- Residual connections: In addition to the long skip connections that already exist between the relevant feature maps of the encoder and decoder modules in the normal U-Net layout, the residual block also includes small skip connections (inside the block). With this technique, training may be completed more quickly and with deeper models due to the brief skip connections.
- Backbone architectures: As a feature extractor, many semantic segmentation models use one of many popular backbone networks. It’s frequently an architecture created for and occasionally pre-trained on a classification task and modified to generate features that may be scaled for segmentation.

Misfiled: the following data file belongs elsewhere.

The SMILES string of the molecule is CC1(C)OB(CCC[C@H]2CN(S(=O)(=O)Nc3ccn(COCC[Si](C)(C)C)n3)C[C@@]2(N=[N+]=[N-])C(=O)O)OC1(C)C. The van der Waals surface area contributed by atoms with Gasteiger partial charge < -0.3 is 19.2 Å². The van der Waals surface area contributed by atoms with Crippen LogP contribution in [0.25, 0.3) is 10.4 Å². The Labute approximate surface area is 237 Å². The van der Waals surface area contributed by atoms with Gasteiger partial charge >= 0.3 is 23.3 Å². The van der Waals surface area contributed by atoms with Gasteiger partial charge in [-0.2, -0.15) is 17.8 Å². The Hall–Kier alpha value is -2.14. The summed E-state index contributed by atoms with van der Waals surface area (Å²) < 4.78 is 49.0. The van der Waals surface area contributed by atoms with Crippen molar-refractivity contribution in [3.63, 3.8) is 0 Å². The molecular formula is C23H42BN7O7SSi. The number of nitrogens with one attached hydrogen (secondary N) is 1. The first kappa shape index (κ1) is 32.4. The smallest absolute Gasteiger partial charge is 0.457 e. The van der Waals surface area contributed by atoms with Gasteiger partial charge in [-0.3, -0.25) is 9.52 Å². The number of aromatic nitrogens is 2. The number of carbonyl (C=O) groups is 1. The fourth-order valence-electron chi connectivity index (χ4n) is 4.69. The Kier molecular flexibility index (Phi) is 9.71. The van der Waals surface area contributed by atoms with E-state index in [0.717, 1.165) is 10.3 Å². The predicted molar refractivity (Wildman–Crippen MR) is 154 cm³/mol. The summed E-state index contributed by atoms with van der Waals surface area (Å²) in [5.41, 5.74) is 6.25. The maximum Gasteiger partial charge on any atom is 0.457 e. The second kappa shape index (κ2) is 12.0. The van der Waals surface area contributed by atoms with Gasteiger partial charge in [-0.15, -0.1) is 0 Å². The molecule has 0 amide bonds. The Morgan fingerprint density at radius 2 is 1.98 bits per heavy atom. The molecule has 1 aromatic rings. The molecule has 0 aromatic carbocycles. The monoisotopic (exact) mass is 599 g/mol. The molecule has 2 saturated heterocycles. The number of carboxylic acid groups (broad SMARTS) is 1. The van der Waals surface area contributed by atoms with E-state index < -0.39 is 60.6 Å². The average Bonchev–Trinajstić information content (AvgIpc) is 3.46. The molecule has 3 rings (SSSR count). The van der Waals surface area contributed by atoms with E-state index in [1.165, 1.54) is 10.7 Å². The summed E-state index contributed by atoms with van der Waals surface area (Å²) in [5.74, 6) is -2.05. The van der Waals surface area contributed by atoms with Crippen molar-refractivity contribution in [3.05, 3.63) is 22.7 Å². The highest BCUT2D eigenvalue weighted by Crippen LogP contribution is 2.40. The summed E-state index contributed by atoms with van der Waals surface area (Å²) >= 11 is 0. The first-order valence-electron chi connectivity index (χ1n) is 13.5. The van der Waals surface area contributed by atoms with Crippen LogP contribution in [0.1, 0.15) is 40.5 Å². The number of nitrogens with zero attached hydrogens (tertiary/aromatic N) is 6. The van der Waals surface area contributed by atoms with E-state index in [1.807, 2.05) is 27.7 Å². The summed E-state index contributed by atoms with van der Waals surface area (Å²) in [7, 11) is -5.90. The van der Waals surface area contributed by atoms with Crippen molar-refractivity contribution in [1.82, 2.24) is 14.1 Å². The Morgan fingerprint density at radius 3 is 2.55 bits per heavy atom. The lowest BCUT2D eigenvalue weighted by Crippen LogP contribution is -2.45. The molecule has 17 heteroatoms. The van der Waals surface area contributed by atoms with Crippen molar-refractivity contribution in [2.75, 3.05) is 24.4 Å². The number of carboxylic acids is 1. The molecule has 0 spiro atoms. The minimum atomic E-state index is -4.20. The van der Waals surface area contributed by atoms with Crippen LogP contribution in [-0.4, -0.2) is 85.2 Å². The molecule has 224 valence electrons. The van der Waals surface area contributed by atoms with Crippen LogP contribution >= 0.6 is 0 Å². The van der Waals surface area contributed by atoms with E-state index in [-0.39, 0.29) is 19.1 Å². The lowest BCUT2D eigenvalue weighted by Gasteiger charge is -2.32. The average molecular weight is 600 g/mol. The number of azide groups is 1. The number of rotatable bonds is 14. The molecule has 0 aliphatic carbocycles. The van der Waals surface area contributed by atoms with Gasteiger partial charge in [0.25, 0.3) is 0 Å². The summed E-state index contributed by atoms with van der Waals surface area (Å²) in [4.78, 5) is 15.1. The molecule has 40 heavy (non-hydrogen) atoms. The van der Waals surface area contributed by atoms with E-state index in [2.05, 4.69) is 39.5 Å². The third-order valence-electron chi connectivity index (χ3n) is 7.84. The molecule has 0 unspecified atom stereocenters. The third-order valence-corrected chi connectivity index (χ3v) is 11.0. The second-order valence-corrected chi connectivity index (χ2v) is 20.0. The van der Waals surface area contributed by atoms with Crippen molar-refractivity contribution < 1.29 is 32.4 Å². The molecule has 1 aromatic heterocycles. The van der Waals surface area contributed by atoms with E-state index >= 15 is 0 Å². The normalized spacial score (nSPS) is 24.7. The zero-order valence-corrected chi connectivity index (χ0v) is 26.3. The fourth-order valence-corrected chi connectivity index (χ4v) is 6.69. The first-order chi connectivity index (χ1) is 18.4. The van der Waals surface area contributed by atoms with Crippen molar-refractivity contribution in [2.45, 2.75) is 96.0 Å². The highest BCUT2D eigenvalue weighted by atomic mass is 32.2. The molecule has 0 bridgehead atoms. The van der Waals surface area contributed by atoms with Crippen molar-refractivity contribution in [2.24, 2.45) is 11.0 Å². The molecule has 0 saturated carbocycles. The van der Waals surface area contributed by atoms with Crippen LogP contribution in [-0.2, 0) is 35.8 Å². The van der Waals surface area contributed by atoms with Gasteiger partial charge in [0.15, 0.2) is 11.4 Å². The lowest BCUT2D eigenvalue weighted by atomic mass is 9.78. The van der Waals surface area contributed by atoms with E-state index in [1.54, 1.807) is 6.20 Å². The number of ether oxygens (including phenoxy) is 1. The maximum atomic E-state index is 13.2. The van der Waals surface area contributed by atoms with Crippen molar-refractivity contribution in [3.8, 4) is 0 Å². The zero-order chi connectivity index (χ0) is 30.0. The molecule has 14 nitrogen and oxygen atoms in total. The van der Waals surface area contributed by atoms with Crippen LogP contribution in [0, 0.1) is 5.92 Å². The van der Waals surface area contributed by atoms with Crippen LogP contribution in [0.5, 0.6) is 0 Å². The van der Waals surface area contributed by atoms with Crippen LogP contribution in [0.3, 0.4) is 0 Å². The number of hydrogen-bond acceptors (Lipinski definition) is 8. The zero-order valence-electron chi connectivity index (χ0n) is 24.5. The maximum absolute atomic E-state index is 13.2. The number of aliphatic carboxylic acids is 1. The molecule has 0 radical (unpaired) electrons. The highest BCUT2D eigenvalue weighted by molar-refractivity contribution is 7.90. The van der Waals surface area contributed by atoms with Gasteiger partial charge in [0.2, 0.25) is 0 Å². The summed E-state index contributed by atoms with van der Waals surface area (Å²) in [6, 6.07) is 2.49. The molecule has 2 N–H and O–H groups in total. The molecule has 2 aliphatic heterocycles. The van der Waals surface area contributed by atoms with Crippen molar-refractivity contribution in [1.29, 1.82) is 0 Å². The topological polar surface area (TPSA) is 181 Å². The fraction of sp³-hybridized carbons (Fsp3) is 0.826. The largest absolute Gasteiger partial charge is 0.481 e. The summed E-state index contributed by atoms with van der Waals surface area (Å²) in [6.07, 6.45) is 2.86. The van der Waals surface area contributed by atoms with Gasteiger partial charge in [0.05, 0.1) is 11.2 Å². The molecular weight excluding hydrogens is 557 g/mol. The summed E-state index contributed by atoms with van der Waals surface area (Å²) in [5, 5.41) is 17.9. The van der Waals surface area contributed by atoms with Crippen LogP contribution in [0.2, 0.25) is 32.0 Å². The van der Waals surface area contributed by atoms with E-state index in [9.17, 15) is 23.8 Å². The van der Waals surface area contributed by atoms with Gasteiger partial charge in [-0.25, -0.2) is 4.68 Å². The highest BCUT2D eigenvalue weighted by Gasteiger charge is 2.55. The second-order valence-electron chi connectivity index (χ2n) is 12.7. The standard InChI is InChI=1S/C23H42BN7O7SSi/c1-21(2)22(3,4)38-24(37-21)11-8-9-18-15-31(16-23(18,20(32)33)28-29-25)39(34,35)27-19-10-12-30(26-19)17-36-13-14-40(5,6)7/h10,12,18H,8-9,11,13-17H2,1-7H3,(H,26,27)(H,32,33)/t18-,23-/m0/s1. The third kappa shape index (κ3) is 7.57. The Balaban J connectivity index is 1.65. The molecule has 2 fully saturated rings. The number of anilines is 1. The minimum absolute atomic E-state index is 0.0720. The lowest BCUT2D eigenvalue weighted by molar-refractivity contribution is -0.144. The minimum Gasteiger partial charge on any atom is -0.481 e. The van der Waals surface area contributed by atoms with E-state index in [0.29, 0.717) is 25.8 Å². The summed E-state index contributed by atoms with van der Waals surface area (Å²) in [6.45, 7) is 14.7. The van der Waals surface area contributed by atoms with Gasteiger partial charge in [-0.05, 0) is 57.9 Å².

How to Annotate Data for Semantic Segmentation?
Now a little of our Label Your Data team’s experience and a short semantic segmentation tutorial for you. To annotate data for semantic segmentation, you need to:
- Draw semantic segmentation on the image;
- Choose the “mask-to-polygon” option from the menu of your annotation tool;
- Turn segmentation into a polygon;
- Edit the polygon as usual, and use the “polygon-to-mask” tool to go back to segmentation mode.
*Keep in mind that this process varies, depending on the annotation tool you choose. In CVAT, for instance, you just create the polygon and select the mask as the output option. Other tools might require that in order to retrieve the segmentation mask, the frame should be annotated with the mask tool as opposed to a simple polygon.